Podcasts & RSS Feeds
Most Active Stories
- Grieving Widow Helps Spearhead First-Of-Its-Kind State Law On Suicide Prevention
- Everything You Need To Know About Woodland Park Zoo's Precious Doo
- Seattle-Area Skygazers May See Glimpse Of 'Blood Moon' — If They're Persistent
- Join Dick Stein And Nancy Leson For A Food For Thought 'Happy Hour'
- TurboTax Offers Taxpayers Option Of Getting Refund In Amazon Gift Card
News & Music Contributors
Mon December 17, 2012
Kids may take days or weeks to process news of Conn. shooting
Sometimes kids don’t react right away to a trauma, but that doesn’t mean they don’t need help, says a Seattle child psychiatrist in the wake of Friday’s mass shooting in Connecticut. Dr. Robert Hilt, a psychiatrist at Seattle Children’s Hospital, says we all process tragic events in different ways, and kids who learned about last week’s shooting might not say much for days or even weeks.
“And then they're starting to have nightmares, maybes it's really repetitively on their mind, crying out of nowhere. Those all could be signs that maybe they're really struggling with the knowledge what had happened in this other location,” Hilt says.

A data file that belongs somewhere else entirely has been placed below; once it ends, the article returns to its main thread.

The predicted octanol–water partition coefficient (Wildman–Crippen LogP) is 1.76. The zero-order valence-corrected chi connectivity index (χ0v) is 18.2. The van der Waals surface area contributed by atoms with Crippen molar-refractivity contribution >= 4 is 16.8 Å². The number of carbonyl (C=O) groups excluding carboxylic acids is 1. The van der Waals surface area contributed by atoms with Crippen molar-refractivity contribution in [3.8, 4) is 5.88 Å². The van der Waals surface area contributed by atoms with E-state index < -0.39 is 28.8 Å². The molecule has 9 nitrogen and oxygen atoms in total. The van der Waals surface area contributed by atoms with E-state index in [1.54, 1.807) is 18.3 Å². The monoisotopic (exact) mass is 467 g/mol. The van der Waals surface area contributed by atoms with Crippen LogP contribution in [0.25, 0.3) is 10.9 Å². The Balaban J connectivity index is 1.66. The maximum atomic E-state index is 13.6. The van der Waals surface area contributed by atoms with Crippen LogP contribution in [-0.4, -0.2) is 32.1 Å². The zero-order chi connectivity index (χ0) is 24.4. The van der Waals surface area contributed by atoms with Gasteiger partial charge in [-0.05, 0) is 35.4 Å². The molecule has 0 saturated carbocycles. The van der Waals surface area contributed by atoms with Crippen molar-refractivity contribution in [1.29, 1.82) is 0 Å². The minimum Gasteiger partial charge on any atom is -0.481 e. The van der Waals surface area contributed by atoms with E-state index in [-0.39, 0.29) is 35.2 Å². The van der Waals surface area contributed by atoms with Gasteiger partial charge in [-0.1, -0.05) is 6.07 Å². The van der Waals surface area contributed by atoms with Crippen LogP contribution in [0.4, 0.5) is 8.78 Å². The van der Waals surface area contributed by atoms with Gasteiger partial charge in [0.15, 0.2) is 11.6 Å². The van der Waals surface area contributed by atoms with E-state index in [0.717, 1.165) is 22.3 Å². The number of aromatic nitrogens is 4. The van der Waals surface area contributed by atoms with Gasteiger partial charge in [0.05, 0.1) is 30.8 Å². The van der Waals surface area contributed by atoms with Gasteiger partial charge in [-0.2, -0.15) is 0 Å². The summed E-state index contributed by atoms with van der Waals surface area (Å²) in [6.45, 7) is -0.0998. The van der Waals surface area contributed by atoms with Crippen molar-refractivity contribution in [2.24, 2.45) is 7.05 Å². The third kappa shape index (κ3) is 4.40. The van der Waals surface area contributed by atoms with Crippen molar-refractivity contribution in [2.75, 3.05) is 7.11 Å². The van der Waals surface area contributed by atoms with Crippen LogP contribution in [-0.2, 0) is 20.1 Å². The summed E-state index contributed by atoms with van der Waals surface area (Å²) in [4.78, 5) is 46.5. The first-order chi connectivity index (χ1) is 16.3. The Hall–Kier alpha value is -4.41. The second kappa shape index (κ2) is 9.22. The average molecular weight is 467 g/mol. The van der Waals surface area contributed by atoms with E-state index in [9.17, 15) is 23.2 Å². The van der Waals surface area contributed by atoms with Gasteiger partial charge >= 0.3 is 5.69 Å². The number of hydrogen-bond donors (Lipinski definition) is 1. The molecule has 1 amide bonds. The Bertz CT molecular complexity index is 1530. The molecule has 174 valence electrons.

He says those are pretty normal reactions to tragedy, and he advises parents to listen carefully to their children, answer honestly and try to make them feel safe.
But some kids, he says, can get stuck, suffering recurring nightmares or displaying repetitive behavior.
“If a child is repeatedly, say, locking all the doors, where it's about safety, or checking to see where everybody is in the house all the time. That can be – you know, it looks like play, but it's really being driven by worries,” says Hilt.
Hilt says those kids could use extra attention, and parents ought to consider contacting a doctor or therapist. Seattle Children’s has published guidelines for talking to kids about tragedy (more from Dr. Hilt here), as has the American Academy of Child and Adolescent Psychiatry.